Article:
Preceding The Return of the King by a few years was The Hobbit, the first adaptation of Tolkien’s work that was undertaken by Rankin/Bass and Topcraft. Unlike The Return of the King, this adaptation actually tells the entirety of the story it’s based on. The film follows Bilbo Baggins through his recruitment by the wizard Gandalf, his subsequent adventure with the Dwarves of the Lonely Mountain, his competition of riddles with the creature Gollum, and his ultimate confrontation with the dragon Smaug. However, at just 78 minutes long, each of these elements are reduced to their bare essentials, making this version of The Hobbit feel more akin to a general summation than a faithful adaptation.

The Hobbit was a Better Fit for the Rankin/Bass Style

Although it does not bear any of the signature heart or sense of adventure that makes Tolkien’s stories so great, the Rankin/Bass version of The Hobbit is mostly harmless. The animation with Topcraft is actually pretty solid for a television special, with real attention to detail shown when designing the various creatures and landscapes of Middle-Earth.

Its brevity, while it may take away from the depth of many scenes, is also a benefit, as it makes the film a breeze to watch. It’s not the kind of film that should be someone’s introduction to Tolkien, but it’s certainly worth a watch if you’re already a fan, if not just to see how far the series has come.

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Related: The Hobbit: Revisiting 1977’s Animated Film

1 The Lord of the Rings (1978)

the lord of the rings
the lord of the rings

Release Date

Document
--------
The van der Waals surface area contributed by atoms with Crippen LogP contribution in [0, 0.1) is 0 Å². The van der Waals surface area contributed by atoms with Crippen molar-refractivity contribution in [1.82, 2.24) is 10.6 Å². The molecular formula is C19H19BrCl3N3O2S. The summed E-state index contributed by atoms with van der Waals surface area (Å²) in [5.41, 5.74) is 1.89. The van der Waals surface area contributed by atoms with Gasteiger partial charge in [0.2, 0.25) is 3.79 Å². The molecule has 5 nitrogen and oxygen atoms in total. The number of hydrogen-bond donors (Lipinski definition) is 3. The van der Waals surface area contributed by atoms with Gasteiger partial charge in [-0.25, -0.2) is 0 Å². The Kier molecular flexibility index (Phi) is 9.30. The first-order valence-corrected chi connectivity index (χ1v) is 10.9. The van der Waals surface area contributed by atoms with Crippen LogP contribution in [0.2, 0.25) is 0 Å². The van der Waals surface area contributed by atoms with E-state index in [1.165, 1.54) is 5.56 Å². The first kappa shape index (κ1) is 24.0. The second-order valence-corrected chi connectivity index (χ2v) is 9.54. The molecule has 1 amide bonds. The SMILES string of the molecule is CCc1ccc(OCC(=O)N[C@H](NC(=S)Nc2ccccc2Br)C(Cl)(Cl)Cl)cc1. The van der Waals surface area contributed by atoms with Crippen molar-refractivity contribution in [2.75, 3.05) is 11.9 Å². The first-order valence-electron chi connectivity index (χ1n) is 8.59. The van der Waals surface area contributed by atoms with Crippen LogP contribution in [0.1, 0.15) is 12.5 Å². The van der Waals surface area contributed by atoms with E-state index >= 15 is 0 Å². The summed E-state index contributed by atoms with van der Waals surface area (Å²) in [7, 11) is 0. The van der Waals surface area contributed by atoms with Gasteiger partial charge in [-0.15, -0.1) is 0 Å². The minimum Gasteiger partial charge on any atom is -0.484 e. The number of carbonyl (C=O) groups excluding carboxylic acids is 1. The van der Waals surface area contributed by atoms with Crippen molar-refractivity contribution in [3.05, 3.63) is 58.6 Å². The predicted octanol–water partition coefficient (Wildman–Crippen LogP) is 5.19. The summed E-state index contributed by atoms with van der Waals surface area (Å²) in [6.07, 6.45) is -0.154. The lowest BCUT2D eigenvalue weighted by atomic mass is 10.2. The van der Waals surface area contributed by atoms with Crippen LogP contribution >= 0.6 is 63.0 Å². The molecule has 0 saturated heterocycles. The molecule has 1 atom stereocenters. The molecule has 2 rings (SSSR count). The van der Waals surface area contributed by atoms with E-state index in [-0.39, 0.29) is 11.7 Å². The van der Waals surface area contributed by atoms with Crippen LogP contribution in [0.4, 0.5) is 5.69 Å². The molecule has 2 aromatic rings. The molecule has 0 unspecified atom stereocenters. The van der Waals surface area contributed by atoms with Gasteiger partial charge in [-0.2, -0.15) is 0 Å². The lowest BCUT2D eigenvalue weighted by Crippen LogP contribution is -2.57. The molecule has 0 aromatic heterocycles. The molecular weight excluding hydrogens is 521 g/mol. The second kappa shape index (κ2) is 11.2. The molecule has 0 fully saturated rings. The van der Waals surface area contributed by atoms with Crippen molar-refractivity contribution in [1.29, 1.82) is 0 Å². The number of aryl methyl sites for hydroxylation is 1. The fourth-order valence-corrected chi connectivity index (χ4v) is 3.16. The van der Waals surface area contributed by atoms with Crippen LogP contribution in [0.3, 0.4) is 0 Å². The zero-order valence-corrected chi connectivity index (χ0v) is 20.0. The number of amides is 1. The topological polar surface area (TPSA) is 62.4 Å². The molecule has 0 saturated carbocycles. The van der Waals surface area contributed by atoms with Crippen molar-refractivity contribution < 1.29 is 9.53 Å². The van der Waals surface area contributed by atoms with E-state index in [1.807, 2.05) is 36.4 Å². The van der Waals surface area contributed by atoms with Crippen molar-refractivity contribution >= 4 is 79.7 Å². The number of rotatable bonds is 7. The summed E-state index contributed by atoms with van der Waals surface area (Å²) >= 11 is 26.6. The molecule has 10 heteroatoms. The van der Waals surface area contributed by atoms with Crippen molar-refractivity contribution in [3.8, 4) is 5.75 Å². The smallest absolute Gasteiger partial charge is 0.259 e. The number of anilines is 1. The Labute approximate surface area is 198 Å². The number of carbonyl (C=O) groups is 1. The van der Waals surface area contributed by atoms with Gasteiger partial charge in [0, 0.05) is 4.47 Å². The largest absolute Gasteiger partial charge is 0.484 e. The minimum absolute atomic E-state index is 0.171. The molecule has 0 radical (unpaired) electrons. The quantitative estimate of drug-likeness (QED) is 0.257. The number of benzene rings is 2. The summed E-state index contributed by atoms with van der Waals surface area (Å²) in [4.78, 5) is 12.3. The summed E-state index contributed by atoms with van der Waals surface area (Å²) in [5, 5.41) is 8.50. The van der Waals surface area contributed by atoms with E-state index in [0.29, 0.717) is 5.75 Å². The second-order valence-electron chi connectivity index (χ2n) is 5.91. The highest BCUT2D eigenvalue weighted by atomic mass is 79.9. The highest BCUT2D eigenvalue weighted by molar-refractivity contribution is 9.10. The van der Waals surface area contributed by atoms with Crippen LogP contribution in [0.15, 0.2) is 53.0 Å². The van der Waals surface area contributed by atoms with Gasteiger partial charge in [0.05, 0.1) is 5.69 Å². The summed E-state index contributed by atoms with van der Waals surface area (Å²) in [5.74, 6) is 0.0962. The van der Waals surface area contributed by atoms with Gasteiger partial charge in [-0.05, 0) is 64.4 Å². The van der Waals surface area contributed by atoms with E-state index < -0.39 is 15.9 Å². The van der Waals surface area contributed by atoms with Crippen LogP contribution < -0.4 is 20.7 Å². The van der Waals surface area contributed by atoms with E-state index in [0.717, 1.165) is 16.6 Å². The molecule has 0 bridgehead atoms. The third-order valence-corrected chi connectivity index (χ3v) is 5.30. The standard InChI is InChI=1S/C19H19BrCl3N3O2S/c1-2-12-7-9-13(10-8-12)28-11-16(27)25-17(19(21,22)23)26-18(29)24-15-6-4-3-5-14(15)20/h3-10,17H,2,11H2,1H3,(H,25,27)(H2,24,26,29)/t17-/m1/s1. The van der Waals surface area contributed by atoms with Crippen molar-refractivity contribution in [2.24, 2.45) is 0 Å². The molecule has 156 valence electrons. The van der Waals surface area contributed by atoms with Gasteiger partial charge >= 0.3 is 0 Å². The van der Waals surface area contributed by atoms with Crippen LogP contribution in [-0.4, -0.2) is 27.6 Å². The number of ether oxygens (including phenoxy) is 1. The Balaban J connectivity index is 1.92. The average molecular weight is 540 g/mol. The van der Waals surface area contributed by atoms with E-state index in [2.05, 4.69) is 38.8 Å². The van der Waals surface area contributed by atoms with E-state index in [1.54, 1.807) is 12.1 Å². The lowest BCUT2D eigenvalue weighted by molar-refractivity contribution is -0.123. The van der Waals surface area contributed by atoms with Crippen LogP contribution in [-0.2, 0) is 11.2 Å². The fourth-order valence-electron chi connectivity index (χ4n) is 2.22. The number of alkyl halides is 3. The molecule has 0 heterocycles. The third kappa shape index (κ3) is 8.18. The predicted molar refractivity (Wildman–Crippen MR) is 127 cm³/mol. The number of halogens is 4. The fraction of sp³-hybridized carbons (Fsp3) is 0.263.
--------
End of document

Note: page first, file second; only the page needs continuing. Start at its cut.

November 15, 1978

Director
Ralph Bakshi
Cast
Christopher Guard , William Squire , Michael Scholes , John Hurt , Simon Chandler , Dominic Guard

Runtime
132

Finally, the last animated film we have to talk about is 1978’s The Lord of the Rings, directed by Ralph Bakshi. This film is notably different from the two Rankin/Bass adaptations, as it was a production by United Artists that was given a full theatrical release, rather than being a television special. The film adapts a majority of the first two Lord of the Rings books – The Fellowship of the Ring and The Two Towers – giving specific highlights to many of the best moments found within them. Like 1977’s The Hobbit, it is fairly rushed in its storytelling, but overall, this adaptation goes over a lot smoother than the previous two on this list. A sequel that would’ve covered the rest of the story from The Return of the King was planned, though the critical and box office disappointment of the film led to its cancelation.

Ralph Bakshi Brought His Own Flavor to Tolkien’s Legend

What really sets Bakshi’s The Lord of the Rings apart from the Rankin/Bass adaptations is that there is a clear creative vision driving the whole thing. Bakshi’s passion for Tolkien’s work is evident throughout the entire film, and he was experimenting within the medium of animation as well. Specifically, the film makes use of rotoscoping – where live-action material is shot and then animated over – throughout many of its action sequences. It also features a solid cast, with notable inclusions such as John Hurt as Aragorn and Anthony Daniels as Legolas.

The film does a great job of capturing and translating the overall atmosphere of Tolkien’s writing, as it can be somewhat scary when it needs to be while still maintaining the overall adventurous tone. Not everything in the film goes over great – the Balrog, specifically, is pretty rough to watch – but it’s easy to see Bakshi was at least trying to do something with the material. It’s far from a perfect film, but it’s easily the best animated adaptation of The Lord of the Rings to date, and its willingness to take big swings with its presentation and adaptation of the material makes it more than deserving of the cult following it has developed.